Marijuana Legalization Tied To ‘Significant Reductions’ In Prescription Drug Use, Researchers Find

Marijuana Legalization Tied To ‘Significant Reductions’ In Prescription Drug Use, Researchers Find
MJ moment

Legalizing marijuana for adult use is associated with decreased use of prescription drugs for the treatment of conditions such as anxiety, sleep, pain and seizures, according to a new research paper. Several previous studies have identified associations with the enactment of medical cannabis legalization at the state level and reduced pharmaceutical prescriptions, but this latest paper published in the journal Health Economics focuses on the potential impact of recreational legalization in 10 states plus Washington, D.C. Researchers used data from Medicaid reporting on prescription drugs from 2011 to 2019, using two-way fixed effects event study models to determine whether there’s a statistically significant relationship between giving adults legal access to regulated marijuana and the use of pharmaceuticals for six different conditions. The study found that there are “significant reductions in the volume of prescriptions within the drug classes that align with the medical indications for pain, depression, anxiety, sleep, psychosis, and seizures” in states that legalized cannabis for adult use. The results “suggest substitution away from prescription drugs and potential cost savings for state Medicaid programs,” the researchers wrote. On average, recreational cannabis legalization seems to be associated with reductions in prescription drug utilization for depression (-11 percent), anxiety (-12 percent), pain (-8 percent), seizures (-10 percent), psychosis (-11 percent) and sleep (-11 percent). The paper did not identify “measurable changes” in prescribing for nausea, spasticity or glaucoma post-legalization for adult use in the Medicaid population. While there are limitations to the study, including the lack of individualized data affirming that there’s a substitution effect in play, the study authors said that the findings “indicate a potential harm reduction opportunity, as pharmaceutical drugs often come with dangerous side effects or—as with opioids—potential for misuse.” Shyam Raman, a research at Cornell University who co-authored the paper, told Marijuana Moment that the…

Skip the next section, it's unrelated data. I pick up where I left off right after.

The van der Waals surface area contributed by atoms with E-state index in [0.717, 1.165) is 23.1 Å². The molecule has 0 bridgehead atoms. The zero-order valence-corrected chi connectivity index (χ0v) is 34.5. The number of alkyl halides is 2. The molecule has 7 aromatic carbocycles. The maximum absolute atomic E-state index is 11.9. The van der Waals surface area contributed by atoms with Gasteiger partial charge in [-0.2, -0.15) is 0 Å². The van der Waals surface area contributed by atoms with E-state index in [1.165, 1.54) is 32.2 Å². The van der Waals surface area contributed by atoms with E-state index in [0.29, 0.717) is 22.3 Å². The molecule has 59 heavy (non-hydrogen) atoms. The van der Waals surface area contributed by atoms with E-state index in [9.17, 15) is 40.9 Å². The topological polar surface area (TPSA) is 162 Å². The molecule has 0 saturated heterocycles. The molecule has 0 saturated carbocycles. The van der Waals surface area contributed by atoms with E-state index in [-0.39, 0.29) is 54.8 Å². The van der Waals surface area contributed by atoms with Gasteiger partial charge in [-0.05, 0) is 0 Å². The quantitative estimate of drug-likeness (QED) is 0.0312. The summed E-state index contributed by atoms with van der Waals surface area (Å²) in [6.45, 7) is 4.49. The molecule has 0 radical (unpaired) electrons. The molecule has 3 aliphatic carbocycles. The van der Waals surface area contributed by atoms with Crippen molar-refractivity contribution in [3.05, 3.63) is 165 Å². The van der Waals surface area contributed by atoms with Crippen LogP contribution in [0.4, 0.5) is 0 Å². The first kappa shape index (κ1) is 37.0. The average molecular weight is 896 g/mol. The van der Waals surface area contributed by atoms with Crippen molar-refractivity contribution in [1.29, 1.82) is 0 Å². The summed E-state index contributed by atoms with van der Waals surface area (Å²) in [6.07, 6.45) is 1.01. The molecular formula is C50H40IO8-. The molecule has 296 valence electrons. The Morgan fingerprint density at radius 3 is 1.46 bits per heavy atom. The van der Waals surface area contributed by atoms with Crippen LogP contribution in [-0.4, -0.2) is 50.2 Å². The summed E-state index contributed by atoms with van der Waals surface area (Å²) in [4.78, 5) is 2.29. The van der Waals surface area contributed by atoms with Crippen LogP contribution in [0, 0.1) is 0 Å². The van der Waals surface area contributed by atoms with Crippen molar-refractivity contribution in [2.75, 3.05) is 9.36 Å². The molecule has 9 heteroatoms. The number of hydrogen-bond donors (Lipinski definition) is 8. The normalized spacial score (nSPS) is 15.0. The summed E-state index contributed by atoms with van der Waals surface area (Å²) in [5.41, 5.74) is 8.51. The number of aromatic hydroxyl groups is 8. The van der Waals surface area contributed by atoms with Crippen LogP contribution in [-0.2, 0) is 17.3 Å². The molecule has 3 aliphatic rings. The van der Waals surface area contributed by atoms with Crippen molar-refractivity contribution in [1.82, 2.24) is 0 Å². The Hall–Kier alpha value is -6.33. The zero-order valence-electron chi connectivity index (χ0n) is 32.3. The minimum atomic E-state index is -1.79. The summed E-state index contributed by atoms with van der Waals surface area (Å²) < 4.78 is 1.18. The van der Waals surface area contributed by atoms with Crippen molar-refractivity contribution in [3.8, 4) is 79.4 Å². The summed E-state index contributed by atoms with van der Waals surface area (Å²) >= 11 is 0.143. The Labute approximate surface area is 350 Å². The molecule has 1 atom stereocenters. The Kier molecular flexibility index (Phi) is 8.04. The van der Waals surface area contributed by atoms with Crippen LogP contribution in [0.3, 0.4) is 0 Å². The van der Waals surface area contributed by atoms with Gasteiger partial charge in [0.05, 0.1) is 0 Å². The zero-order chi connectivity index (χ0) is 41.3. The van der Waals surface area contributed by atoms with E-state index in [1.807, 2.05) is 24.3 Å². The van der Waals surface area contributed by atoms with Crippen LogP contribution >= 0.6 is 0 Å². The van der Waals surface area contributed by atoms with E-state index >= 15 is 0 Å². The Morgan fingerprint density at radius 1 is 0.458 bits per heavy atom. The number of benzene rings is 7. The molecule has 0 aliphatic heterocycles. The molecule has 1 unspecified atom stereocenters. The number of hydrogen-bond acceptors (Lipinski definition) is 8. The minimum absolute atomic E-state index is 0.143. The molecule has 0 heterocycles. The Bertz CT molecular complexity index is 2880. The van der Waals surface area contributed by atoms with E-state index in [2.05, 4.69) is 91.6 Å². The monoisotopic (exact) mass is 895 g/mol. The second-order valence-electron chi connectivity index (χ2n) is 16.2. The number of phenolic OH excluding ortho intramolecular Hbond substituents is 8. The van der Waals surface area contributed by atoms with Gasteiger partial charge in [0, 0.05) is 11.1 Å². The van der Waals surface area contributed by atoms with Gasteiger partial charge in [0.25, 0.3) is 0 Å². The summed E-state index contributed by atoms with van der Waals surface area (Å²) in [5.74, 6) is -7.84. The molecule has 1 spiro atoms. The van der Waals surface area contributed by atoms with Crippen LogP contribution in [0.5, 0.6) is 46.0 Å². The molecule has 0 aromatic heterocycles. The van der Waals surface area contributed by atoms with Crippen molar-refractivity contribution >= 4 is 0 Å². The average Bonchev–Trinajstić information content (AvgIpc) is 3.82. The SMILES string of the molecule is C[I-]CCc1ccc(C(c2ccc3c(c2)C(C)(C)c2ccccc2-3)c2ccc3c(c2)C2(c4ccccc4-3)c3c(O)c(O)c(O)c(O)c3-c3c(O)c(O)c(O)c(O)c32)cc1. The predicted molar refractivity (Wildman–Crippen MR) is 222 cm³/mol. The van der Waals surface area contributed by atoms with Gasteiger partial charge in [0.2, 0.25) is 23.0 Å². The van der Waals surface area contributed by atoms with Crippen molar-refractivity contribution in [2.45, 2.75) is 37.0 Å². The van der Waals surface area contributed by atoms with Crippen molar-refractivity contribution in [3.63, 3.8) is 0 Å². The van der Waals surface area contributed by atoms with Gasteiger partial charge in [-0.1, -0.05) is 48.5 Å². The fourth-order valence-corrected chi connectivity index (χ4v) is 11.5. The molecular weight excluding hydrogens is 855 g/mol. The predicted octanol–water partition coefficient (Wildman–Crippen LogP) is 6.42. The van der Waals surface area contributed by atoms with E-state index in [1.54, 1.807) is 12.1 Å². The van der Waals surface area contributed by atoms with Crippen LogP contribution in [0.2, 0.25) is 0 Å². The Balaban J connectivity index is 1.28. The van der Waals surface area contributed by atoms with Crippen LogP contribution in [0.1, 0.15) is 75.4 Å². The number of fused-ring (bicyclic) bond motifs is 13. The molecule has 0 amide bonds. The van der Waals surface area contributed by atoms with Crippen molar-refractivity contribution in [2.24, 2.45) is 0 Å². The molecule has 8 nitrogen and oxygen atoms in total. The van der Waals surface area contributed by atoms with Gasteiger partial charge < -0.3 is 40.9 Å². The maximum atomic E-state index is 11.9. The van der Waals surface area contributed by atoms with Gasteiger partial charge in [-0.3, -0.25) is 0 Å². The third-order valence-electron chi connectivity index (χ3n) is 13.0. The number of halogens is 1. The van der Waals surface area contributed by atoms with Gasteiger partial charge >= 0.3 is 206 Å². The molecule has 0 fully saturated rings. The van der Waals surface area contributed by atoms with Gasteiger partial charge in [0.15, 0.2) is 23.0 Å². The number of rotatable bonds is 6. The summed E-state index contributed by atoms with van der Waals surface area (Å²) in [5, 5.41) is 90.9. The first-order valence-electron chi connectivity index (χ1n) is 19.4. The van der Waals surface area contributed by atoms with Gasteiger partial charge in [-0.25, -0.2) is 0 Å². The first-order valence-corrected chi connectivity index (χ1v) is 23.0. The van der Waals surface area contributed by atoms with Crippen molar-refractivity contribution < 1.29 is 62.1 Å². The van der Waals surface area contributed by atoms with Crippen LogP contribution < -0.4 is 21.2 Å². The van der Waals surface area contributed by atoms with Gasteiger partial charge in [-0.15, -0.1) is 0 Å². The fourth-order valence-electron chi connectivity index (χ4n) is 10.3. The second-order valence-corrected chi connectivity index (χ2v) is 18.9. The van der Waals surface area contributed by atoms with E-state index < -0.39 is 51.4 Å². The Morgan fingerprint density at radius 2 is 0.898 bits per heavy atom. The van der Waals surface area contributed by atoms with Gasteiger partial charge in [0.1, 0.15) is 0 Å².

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Source : Marijuana Legalization Tied To ‘Significant Reductions’ In Prescription Drug Use, Researchers Find

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